I have experienced symptoms of both seasonal depression and anxiety. I lived in LA for the first nine years of my life. Then my family moved to Seattle, and I went from near-constant sun to near-constant clouds.
Seattle is the cloudiest major city in the lower 48 states and one of the rainiest cities in America. Daylight hours are shorter, with the winter solstice being a mere eight and a half hours of daylight.
Needless to say, winters can be tough in Seattle.
About four years into the move, I started to notice that the weather was impacting my mood. The activities that I usually loved to do, like sports, were a tremendous struggle. I slept more hours, lacked motivation in my classwork and ate one to two extra meals every day.
I counted the days until summertime.
I had to learn how to adapt to my new environment and found a few things that helped me thrive during gloomy days. UCLA students who are impacted by the weather might consider implementing some of these strategies to make the winter months more enjoyable.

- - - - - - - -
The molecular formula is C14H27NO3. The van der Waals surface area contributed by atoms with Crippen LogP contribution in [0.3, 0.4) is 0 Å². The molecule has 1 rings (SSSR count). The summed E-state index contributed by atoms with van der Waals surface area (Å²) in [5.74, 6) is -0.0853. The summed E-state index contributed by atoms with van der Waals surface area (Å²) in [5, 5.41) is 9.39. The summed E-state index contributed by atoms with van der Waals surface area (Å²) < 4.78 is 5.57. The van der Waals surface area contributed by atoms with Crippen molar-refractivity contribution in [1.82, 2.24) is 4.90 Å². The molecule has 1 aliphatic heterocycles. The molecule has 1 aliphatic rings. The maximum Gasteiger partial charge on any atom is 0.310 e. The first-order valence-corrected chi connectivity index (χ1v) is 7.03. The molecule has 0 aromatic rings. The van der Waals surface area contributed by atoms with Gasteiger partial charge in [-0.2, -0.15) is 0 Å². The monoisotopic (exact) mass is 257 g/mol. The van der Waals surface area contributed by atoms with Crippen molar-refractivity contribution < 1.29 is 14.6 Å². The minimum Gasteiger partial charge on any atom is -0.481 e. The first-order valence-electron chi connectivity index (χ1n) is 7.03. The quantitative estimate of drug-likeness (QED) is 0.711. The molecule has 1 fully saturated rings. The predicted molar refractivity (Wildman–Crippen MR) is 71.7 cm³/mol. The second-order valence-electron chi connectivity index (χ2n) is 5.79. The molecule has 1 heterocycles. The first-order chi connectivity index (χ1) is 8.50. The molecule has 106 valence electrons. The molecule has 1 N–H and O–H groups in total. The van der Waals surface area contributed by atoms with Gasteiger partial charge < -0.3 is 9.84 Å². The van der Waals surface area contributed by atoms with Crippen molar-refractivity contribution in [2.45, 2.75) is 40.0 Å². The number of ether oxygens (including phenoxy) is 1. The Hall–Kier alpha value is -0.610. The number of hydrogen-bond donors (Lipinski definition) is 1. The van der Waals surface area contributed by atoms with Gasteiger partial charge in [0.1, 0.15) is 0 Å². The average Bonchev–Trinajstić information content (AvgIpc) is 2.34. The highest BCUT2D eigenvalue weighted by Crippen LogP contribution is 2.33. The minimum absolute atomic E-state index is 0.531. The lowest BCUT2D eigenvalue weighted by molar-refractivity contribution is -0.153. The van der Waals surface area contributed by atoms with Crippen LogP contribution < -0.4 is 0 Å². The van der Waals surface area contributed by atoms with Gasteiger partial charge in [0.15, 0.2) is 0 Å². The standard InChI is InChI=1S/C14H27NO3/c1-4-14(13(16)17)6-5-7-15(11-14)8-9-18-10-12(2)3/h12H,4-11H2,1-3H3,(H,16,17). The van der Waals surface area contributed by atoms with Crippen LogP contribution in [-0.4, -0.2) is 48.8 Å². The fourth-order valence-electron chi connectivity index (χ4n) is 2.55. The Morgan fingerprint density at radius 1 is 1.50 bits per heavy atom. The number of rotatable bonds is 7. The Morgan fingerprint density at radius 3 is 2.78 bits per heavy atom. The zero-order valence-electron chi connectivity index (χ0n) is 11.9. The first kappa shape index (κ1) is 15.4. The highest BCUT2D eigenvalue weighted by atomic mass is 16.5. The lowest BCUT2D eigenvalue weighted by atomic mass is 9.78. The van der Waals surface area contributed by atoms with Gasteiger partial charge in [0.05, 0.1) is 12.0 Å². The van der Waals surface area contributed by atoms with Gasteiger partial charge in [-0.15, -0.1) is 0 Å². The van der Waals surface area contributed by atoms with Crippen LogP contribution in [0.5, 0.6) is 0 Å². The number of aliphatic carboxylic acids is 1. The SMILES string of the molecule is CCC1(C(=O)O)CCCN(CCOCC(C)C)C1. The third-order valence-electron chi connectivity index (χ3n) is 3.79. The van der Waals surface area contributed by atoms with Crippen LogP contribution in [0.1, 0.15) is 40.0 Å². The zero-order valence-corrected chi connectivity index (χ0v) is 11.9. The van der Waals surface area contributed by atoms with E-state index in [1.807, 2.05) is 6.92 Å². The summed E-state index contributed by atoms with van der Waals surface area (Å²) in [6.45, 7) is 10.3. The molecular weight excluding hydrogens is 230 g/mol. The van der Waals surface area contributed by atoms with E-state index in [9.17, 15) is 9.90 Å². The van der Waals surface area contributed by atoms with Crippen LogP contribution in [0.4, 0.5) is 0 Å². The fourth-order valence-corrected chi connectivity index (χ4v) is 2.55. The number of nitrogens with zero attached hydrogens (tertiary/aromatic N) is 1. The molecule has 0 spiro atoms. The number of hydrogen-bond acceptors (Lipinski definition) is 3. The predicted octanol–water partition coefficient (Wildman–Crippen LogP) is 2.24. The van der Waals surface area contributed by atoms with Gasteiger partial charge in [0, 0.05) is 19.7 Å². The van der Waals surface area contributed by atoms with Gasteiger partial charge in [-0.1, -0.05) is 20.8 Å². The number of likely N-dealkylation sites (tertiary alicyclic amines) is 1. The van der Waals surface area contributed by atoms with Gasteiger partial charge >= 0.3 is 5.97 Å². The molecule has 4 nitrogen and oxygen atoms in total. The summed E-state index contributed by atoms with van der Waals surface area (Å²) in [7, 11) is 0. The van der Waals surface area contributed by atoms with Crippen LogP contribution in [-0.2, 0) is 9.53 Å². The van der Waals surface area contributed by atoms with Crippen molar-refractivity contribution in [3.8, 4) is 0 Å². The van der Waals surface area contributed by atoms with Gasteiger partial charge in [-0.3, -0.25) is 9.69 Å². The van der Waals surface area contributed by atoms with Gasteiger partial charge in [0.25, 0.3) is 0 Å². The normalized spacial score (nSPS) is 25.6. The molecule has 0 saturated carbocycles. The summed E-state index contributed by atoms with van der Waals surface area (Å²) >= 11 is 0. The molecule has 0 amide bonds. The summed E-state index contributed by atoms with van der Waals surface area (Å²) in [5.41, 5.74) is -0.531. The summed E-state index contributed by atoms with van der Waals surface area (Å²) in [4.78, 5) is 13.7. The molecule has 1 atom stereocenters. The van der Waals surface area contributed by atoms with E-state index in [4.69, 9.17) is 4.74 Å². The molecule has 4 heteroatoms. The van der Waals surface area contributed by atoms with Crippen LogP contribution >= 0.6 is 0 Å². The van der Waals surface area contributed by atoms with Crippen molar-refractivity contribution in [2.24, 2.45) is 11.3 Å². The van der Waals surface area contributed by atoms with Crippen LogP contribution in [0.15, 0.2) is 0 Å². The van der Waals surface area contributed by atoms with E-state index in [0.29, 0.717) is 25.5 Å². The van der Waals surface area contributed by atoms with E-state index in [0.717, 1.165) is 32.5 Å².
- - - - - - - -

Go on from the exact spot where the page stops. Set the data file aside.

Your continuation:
1. Invest in warm, waterproof winter clothes. This seems intuitive, but it took me a few winters to adjust my wardrobe to reflect the inclement weather. You’re only going to be miserable – and potentially get soaked – if you aren’t prepared for the season.
This may mean packing extra socks when you go out, buying a waterproof – not just water resistant – rain jacket and finding some fun, colored rain boots.
2. Make special winter traditions. I tended to struggle less with seasonal depression symptoms in the years when I fully embraced the weather.
For example, on the first rainy day of the season, I go to a cafe, buy my favorite hot drink and open a new book. Additionally, making a special rainy day playlist and taking a rain walk – with the proper clothes, of course – can make a gloomy day much brighter.